According to the Department of Trade and Industry (DTI), there are nearly a million microenterprises in the Philippines. DTI considers any business with less than PhP3 million in assets and less than 10 employees as microenterprise.
The challenge with this classification in the social development perspective is that it lumps together poor and non-poor enterprises in one huge bucket. It attempts to describe a very broad base enterprises that have largely varied capacity in terms of management capacity, use of technology, access to finance, and general sophistication of products and services offered.
Enterprise classification in the Philippines
|Assets||# of employees||Approximate number|
|Medium||>PhP15 to PhP200M||100 to 199||5,000|
|Small||>PhP3 to PhP15||10 to 99||106,000|
|Micro||Up to PhP3||1 to 9||1,000,000|
Source: Department of Trade and Industry
This paper intends to provide a case for nanoenterprises that is distinct and separate from microenterprises. The purpose is to aid in policy development for the government, as well as program intervention design and implementation of development organizations, so that their needs are addressed at its core.
The lowest asset base of a microenterprise in DTI’s definition is vague since it could mean as low as one peso or no asset at all. The microenterprise category is very important because this is where the poor belongs. However, microenterprises that have assets greater than a million pesos could not be classified as poor.
What is a nanoenterprise?
Government policies and programs of development organizations can better respond to the needs of the poor belonging to the microenterprise sector if there is a clear delineation between poor and non-poor microenterprises. Poor mircoenterprises are rendered invisible since non-poor microenterprise needs are prioritized and is the basis for most policies, programs and engagement.
Let us use nanoenterprises to refer to poor microenterprises. The table below shows the difference between a nano and microenterprise.
|Assets||PhP3,000 to PhP150K||>PhP150K to PhP3M|
|Employees||0||1 to 9|
|Enterprise registration||Mostly unregistered||Mostly registered|
The Social Reform Agenda or Republic Act 8425 of 1998 defined a microenterprise with a maximum capitalization of PhP150,000. The same amount is set as the maximum amount for microfinance loans. This figure could be used as a good basis to separate nanoenterprises from microenterprises.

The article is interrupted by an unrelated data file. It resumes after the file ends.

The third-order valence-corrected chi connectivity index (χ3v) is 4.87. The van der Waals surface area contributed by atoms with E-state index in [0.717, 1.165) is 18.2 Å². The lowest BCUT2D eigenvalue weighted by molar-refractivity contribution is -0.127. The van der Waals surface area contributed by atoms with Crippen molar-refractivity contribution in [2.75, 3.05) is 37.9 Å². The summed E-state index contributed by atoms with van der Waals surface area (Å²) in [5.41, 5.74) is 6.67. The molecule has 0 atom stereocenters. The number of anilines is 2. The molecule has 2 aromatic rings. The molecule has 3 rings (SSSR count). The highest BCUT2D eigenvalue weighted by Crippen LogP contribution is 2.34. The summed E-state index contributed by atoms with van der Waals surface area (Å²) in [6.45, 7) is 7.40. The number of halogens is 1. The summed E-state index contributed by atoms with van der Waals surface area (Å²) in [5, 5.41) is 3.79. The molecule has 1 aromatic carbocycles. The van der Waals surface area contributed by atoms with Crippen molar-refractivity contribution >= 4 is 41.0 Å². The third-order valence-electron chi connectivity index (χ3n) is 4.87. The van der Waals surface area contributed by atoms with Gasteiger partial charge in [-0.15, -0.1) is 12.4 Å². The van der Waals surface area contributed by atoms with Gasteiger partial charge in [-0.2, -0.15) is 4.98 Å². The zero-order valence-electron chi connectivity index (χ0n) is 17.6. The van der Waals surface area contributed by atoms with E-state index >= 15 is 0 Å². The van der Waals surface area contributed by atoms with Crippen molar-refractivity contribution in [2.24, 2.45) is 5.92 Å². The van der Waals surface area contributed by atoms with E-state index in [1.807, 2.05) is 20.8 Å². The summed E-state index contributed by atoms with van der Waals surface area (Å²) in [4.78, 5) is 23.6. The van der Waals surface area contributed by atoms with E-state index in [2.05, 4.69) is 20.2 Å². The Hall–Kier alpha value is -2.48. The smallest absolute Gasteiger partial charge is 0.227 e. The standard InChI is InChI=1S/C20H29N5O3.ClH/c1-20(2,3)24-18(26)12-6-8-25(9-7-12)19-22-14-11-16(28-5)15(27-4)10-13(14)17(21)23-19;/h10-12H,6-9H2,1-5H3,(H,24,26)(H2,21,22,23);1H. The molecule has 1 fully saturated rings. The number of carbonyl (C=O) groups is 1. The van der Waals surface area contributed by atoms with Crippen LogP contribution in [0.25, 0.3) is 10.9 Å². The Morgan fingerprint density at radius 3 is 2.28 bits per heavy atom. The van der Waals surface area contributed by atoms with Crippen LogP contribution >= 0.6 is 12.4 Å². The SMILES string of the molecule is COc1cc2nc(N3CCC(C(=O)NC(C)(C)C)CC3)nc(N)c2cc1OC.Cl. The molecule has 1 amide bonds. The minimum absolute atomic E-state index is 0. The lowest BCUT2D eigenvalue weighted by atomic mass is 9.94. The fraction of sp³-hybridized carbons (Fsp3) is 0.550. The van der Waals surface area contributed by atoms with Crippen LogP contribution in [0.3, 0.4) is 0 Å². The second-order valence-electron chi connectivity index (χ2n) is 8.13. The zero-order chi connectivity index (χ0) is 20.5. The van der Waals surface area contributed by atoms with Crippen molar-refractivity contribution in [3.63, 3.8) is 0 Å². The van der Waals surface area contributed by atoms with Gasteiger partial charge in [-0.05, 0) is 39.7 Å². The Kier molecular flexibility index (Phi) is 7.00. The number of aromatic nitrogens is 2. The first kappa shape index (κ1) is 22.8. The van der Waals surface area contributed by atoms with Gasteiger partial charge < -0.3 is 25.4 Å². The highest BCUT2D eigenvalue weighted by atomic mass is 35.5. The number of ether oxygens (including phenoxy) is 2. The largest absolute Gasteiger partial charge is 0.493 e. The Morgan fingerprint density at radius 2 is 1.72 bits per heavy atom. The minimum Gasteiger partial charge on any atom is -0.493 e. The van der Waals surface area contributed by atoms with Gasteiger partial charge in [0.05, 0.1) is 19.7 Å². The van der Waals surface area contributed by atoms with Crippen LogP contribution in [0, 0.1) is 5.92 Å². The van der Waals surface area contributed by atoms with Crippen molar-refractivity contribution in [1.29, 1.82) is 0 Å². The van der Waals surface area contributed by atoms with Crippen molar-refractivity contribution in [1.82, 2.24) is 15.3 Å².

SEDPI proposes that PhP150,000 be used as the maximum asset size for nanoenterprises while those that exceed this but is less than PhP3 million would be classified as microenterprise. Nanoenterprises use rudimentary and obsolete equipment in manufacturing products or delivering services or they may have more advanced equipment that they lease. Microenterprises typically have better equipment and have ownership of these.
Nanoenterprises are typically unregistered livelihoods of self-employed individuals or informal solo-preneurs. They operate businesses alone or with the help of unpaid family members targeting their immediate local communities. Microenterprises are mostly registered enterprises able to hire employees albeit on a minimum wage rate.
As of March 2022, SEDPI estimates that the total outreach of microfinance is 9.1 mllion based on reports from the Bangko Sentral ng Pilipinas, Cooperative Development Authority and Securities and Exchange Commission. One will observe the gross underestimation DTIs 1 million microenterprises versus the 9.1 million microenterprises the microfinance industry serves. This is mainly because DTIs estimate is based on registered microenterprises that are mostly non-poor. Removing the one million microenterprises accounted for by DTI, that leaves the number of nanoenterprises to be at 8.1 million.
The sheer number of nanoenterprises as distinguished from microenterprises should make them more visible to the government and private sector. Most government programs fall under the banner of microenterprises, that grossly misrepresents the needs and largely excludes the magnitude of nanoenterprises. Thus making a concrete case to add nanoenterprises as the smallest size in classifying enterprises.
As it is, nanoenterprises lack support from the government and has limited engagement with the private sector This is because they are lumped into the microenterprise sector that clearly have different profile, behavior and needs. Making nanoeterprises visible means more effective and customized policies and programs that should provide them the opportunity to grow into a more sustainable enterprise that would lift them out of poverty.
There are 30 million Filipinos considered as poor based on a survey the Department of Social Welfare and Development conducted in 2022. Directly addressing the needs of the 8.1 million estimated nanoenterprise will reduce this number by 27% which is a great leap forward for a truly inclusive Philippine economic development.
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